Caused by collisions from asteroids, comets, and other astronomical objects, lunar craters give our moon its characteristic pockmarked façade. But the permanent shade and materials deposited by these celestial impacts offer more than just galactic style. These craters hold the materials necessary for building sustained human settlements on the moon.
Accessing the materials inside lunar craters is no easy task, as the craters feature steep slopes, built-up electrostatic charge, and a fluffy snow-like texture—all of which interfere with sensors and wheels. To overcome this challenge, NASA seeks new ways of getting around the moon that do not rely on wheels. The agency's Breakthrough, Innovative, and Game-changing (BIG) Idea Challenge asks university teams to go beyond wheeled rovers and create new solutions to the problem of traversing lunar craters.
A team of more than 30 Caltech undergraduates in the Division of Engineering and Applied Science is among seven 2022 BIG Idea finalists. The team's concept, known as LATTICE (Lunar Architecture for Tree Traversal in-service-of Cable Exploration), is a self-deploying, modular robotic system able to transport materials and hardware in and out of lunar craters. It builds on the experience gained from Caltech's 2021 BIG Idea finalist project, HOMES, which tackled the problem of lunar dust.
LATTICE involves an infrastructure of cables and stakes which can transport materials across the moon, "similar to what is used in the logging industry," says second-year Caltech undergraduate student Lucas Pabarcius. "We are trying to set up a permanent system of cables that any sort of tools or robot can leverage," adds fourth-year Caltech undergraduate student Luis Pabon. "Putting a ski lift on the moon, essentially."
However, the implications of the LATTICE concept extend far beyond the lunar surface. Indeed, the team's work on this project can also help to lay the groundwork for travel and transport on the rough terrain of Mars and other objects in our solar system.
LATTICE comprises three separate interconnected systems: the stakes and anchoring systems to be driven into the moon's regolith (its surface of broken-down rocks); a system for driving the stakes into the regolith; and the shuttles that will traverse the stakes via cables and transport cargo.
"The regolith on the moon is not well understood, so we are trying to develop our prototype to see how much force the stakes can hold and how to make changes in the anchoring system to hold up on the moon," explains third-year Caltech undergraduate student Calle Junker.
The team's ultimate goal is to perform a tech demo in the desert with a small-scale prototype. "We'll go up to a sand dune, implant two stakes with our stake-driving module, and then place the cable between them to show how the shuttle can travel along that cable system, pick up a payload, and go back up the crater walls," says Junker, who is focused on developing the stakes.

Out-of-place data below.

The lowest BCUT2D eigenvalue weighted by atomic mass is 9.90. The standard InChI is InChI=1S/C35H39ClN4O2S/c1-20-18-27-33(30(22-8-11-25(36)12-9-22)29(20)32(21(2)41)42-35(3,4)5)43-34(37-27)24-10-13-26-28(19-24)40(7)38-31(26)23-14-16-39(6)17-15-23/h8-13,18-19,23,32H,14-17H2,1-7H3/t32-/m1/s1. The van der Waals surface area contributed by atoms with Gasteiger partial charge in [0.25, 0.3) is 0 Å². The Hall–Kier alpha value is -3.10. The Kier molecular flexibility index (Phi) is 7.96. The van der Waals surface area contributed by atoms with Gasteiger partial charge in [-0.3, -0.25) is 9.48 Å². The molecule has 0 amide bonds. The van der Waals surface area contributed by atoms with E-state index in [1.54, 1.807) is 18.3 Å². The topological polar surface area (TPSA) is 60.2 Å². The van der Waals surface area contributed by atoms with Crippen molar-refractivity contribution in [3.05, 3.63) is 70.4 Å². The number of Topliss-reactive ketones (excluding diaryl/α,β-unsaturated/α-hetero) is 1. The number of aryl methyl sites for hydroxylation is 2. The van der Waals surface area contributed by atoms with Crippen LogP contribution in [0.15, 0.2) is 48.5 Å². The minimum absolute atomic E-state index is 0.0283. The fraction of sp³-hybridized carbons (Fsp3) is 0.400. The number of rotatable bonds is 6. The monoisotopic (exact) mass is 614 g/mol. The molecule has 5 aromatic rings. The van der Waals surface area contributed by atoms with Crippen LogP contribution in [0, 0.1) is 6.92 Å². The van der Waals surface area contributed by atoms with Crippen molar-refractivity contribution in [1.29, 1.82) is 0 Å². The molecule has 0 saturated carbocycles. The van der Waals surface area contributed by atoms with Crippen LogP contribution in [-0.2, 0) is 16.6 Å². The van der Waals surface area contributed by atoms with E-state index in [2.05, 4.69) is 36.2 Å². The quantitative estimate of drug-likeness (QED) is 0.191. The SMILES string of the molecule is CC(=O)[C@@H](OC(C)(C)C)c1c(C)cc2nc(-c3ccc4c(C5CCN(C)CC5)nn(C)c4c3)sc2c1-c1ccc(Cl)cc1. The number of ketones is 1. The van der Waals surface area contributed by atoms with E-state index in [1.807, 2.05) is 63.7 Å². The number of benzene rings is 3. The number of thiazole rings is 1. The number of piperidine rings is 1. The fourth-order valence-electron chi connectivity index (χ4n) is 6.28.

The tech demo is planned for mid-November; a detailed design review with mentors from JPL, which Caltech manages for NASA, is set for late May. The final design and fabrication of the LATTICE system will happen throughout the summer, when 10-12 Summer Undergraduate Research Fellowship (SURF) students will join the team. As summer 2022 ends, the team will be testing and validating LATTICE to prove that what they have designed and built actually works.
"Designing innovative systems for harvesting materials from lunar craters is a great example of the ability of Caltech's especially talented students to gather ideas from multiple disciplines to address and solve real-world—and out-of-this-world—problems," says Harry A. Atwater, Otis Booth Leadership Chair of the Division of Engineering and Applied Science, Howard Hughes Professor of Applied Physics and Materials Science, and director of the Liquid Sunlight Alliance.
"All of us are extremely excited for the tech demo at the end," says third-year Caltech undergrad Kaila Coimbra. "We all have big dreams for the lead bot to go down a hill and lay down a stake, then we will have a shuttle go down. If we get all this to work by the end of November, we will be very happy with the results."
The LATTICE team, which is funded by $180,000 from NASA and mentored by Soon-Jo Chung, Bren Professor of Aerospace and Control and Dynamical Systems and JPL research scientist, benefits from lessons learned in last year's NASA Big Idea Challenge, which involved many of the same Caltech undergraduates. "Dust was the core of the challenge last year, so this year we get to apply that knowledge in how to make our system dust tolerant," says Junker. Another lesson learned from the 2021 BIG Idea Challenge is the importance of teamwork in the development process. "I think we were putting too much on one person last year," says Junker. "This year we are splitting up our work better."
"It's been amazing to be a part of a community of people who are trying to make something cool and novel," says fourth-year Caltech undergraduate student Polina Verkhovodova. "The fact that the engineers at JPL are giving us advice and treating students as engineers on the same level is invaluable."
The LATTICE team members include: Jedi Alindogan, Diego Attra, Sammy Binkin (Art Center), Sravani Boggaram, Matticus Brown, Sean Chang, Kaila Coimbra, Tyler Colenbrander, Bobby Daigle, Nico Jimenez-Lozano, Calle Junker, Sulekha Kishore, Alec Laprevotte, Joshua Lee, Moya Ly, Amrita Mayavaram, Aramis Mendoza, Robert Menezes, Rithvik Musuku, Nathan Ng, Dilichi Nwankwo, Lucas Pabarcius (Goddard/Caltech), Luis Pabon, Winter Pearson, Jules Penot, Kemal Pulungan, Purvi Sehgal, Parul Singh, Aiden Swann, Malcolm Tisdale (JPL/Caltech), Polina Verkhovodova, Tomas Wexler, Brooklyn Williams, Brit Wylie, Benjamin Zeng, and Isabella Zuniga.
Top image: View of Giordano Bruno crater on the far side of the Moon